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Google’s Accelerated Mobile Pages, or AMP, tool enables news websites to load more quickly inside of search. With the new tools, Google is looking at ways to let publishers identify who may subscribe, determine how much readers would pay and speed up the process.

Marcio Jose Sanchez/THE CANADIAN PRESS/AP

Alphabet Inc.'s Google is developing new tools designed to boost subscriptions for news publishers. It follows a similar olive branch from Facebook Inc. to an industry that has seen the digital behemoths take over the online advertising market.

Google's latest foray arrives on three fronts. The first is a revamp of its feature, called "first click free," that allows readers to access articles from subscription publications through search. Google is also exploring publishers' tools around online payments and targeting potential subscribers. It's all part of Google's broader effort to keep consumers and content makers returning to the web, the lifeblood of its ads business.

Initially, Google is testing the tools with New York Times Co. and the Financial Times. But Richard Gingras, Google's vice-president for news, said the search giant is talking to dozens of other outlets as media companies move toward online-subscription models.

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"It's clear from news publishers that they can't live on advertising alone," he said. "But it's also clear that we're seeing a shift in a market."

Media companies are focused intently on online subscriptions as print ads shrivel and digital-ad spending consolidates with Facebook and Google, which together this year will garner more than 60 per cent of the $83-billion (U.S.) market, according to EMarketer. In response, both digital platforms, which have rocky relationships with publishers, are introducing products catered to them. Facebook said last month it was working to add subscription tools inside its Instant Articles program, which hosts news articles in its mobile app.

Google's version, called Accelerated Mobile Pages, or AMP, enables news websites to load more quickly inside of search. With the new tools, Google is looking at ways to let publishers identify who may subscribe, determine how much readers would pay and speed up the process.

Mr. Gingras said the new effort would involve Google's mobile-payment services and its gargantuan ad-targeting apparatus, although he didn't offer specifics.

"This is an area, clearly, where our knowledge about our users can be brought to bear," he said. "There is no singular subscription strategy that will work for each publisher."

Mr. Gingras declined to say if or how the company would be sharing revenue with publishers. Kinsey Wilson, an adviser to Mark Thompson, president and chief executive officer of The New York Times, said the media company hasn't discussed revenue terms with Google yet.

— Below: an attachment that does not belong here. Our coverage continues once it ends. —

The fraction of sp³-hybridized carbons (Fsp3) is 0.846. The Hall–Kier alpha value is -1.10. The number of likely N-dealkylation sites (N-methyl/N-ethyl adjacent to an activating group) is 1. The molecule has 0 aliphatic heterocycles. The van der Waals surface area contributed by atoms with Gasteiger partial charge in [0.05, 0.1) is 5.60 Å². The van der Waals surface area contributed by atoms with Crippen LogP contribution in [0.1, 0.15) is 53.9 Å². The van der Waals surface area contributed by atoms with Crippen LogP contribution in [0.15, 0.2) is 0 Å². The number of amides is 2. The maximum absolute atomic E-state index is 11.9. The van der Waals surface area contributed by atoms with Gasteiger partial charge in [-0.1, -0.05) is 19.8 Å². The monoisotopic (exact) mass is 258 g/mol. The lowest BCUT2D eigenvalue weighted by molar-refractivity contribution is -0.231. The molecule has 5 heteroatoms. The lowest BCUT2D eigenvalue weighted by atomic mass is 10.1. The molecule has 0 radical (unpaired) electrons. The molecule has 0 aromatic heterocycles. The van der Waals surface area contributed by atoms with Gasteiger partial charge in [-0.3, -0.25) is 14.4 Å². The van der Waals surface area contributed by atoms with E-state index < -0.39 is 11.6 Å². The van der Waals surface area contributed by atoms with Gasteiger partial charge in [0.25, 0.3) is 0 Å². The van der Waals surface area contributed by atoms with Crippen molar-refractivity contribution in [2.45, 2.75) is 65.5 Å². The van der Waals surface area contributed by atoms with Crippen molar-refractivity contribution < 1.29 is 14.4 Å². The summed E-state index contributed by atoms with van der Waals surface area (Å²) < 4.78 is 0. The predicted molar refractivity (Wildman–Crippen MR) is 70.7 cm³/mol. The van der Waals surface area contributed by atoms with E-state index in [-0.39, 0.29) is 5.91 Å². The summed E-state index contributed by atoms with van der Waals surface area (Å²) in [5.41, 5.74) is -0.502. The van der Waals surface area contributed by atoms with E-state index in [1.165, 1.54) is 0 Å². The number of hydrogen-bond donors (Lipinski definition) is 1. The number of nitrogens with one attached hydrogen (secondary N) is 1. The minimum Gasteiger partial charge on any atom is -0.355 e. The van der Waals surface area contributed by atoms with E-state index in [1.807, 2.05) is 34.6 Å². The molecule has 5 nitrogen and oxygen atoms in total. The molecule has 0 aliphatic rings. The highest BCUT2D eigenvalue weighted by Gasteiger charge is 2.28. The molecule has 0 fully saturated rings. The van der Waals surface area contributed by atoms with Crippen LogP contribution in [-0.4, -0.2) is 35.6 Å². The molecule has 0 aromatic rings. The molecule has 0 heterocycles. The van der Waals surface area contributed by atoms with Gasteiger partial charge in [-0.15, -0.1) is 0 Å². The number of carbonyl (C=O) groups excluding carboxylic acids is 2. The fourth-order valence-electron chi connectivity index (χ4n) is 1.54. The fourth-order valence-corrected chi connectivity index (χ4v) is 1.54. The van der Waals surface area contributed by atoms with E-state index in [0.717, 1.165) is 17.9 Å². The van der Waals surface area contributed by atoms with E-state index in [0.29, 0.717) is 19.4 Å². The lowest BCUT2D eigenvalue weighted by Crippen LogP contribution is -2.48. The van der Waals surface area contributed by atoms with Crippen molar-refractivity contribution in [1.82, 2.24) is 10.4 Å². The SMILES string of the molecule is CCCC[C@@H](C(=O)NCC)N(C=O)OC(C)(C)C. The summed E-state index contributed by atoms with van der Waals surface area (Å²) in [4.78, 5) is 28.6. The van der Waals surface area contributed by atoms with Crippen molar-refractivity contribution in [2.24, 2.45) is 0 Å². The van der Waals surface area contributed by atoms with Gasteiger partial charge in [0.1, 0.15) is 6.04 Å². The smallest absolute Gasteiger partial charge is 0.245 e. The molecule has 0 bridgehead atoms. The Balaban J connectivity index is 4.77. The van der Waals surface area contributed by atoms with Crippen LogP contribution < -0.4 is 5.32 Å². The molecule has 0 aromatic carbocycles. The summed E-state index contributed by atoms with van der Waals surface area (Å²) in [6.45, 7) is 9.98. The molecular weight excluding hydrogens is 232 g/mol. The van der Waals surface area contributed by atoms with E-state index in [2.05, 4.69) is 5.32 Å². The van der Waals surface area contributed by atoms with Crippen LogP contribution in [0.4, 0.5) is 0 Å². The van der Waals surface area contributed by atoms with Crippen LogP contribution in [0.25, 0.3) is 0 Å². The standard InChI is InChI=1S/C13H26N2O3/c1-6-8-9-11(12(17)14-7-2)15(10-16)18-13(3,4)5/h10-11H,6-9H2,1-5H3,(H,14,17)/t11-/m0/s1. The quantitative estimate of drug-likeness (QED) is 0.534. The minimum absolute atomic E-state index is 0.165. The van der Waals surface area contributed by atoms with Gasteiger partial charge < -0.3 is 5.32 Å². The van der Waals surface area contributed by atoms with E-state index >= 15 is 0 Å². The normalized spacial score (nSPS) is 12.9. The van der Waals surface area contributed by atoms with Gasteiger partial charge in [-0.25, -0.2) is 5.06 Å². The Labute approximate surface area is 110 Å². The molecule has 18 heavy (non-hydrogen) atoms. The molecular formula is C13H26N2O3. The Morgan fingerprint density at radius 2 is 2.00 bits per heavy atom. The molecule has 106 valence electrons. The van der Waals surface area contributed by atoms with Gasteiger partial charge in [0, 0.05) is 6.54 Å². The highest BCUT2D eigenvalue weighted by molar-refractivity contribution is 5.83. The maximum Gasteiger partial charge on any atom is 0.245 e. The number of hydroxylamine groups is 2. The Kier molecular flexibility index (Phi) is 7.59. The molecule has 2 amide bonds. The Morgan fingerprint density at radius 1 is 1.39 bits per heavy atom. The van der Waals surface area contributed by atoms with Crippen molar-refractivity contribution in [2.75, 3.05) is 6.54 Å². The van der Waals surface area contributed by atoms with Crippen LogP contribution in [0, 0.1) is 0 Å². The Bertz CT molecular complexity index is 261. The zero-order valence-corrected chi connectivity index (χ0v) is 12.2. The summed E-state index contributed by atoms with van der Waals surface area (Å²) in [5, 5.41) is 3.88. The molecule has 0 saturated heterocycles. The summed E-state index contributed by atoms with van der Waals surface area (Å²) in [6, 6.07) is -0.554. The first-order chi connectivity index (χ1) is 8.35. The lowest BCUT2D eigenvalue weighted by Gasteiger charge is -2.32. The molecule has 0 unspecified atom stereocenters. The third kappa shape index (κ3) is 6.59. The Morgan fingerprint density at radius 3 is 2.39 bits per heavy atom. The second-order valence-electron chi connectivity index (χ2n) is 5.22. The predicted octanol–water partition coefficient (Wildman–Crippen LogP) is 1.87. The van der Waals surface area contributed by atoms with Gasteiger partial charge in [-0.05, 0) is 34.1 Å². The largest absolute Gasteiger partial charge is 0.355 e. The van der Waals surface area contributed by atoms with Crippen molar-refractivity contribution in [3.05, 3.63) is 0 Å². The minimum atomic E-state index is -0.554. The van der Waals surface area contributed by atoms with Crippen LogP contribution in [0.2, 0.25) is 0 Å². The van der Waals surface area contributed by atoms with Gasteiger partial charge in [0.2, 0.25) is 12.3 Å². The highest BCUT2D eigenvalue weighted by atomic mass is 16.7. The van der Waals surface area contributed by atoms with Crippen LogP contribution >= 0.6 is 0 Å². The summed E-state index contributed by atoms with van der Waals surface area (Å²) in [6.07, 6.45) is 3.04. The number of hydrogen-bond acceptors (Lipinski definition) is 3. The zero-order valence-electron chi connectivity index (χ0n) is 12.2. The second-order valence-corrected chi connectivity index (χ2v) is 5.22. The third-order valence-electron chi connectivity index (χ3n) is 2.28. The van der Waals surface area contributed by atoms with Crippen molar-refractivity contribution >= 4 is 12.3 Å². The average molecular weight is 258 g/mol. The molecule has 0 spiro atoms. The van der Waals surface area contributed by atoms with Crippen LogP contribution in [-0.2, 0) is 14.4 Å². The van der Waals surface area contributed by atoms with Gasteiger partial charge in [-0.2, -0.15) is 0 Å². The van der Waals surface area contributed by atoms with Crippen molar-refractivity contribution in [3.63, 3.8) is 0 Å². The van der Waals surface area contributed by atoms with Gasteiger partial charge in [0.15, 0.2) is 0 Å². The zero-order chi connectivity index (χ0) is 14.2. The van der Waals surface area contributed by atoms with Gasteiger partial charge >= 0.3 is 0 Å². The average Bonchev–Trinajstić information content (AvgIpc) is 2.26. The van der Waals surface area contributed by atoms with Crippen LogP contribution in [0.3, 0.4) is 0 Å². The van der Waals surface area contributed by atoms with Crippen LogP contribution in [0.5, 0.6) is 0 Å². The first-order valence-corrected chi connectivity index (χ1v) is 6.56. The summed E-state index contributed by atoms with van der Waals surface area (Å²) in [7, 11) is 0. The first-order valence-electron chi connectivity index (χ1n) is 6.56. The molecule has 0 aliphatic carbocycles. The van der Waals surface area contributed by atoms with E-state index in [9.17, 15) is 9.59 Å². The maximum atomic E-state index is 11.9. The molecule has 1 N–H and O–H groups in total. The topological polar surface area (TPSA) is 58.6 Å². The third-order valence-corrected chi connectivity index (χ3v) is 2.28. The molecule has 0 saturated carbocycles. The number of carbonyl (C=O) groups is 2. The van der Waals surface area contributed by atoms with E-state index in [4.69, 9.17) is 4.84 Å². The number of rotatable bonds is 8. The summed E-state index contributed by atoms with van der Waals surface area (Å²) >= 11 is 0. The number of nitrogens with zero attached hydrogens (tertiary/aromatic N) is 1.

To date, publishers have favoured Google's mobile-publishing tools, which run on the Web using open-source software. "Facebook's environment is a Facebook-hosted walled garden," Mr. Wilson said. The social network, however, tends to be a far bigger driver of Web traffic and, thus, an irresistible partner for the media companies.

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Some publishers with subscription paywalls are concerned about Google's search policy. If publishers sign up, they can bump up their articles high in search results, which otherwise bury pages that can't be accessed for free. In return, they must give non-subscribers access to at least three articles a day for free. Right now, Google and The New York Times have been testing ways to drop that number down, Mr. Wilson said. The product changes are expected to come next month.

"Early results are that there is some flexibility here," Mr. Wilson said. Sales from subscriptions gained 13.9 per cent for his company during the second quarter while ad revenue rose 0.8 per cent.

News Corp.'s Wall Street Journal dropped out of Google's first-click-free program in February. After the newspaper ended the program, subscriptions ticked up, but traffic from Google fell off a cliff. The publisher told Bloomberg News the policy "discriminated" against paid news sites.

Mr. Gingras said the policy was designed to help publishers while providing search users accessible information. "They chose to go down that path," he said of The Wall Street Journal. "They were aware of the possible risks of doing so."

In an earnings call earlier in August, News Corp. CEO Robert Thomson told investors the company was working with both Facebook and Google on digital-subscription products.

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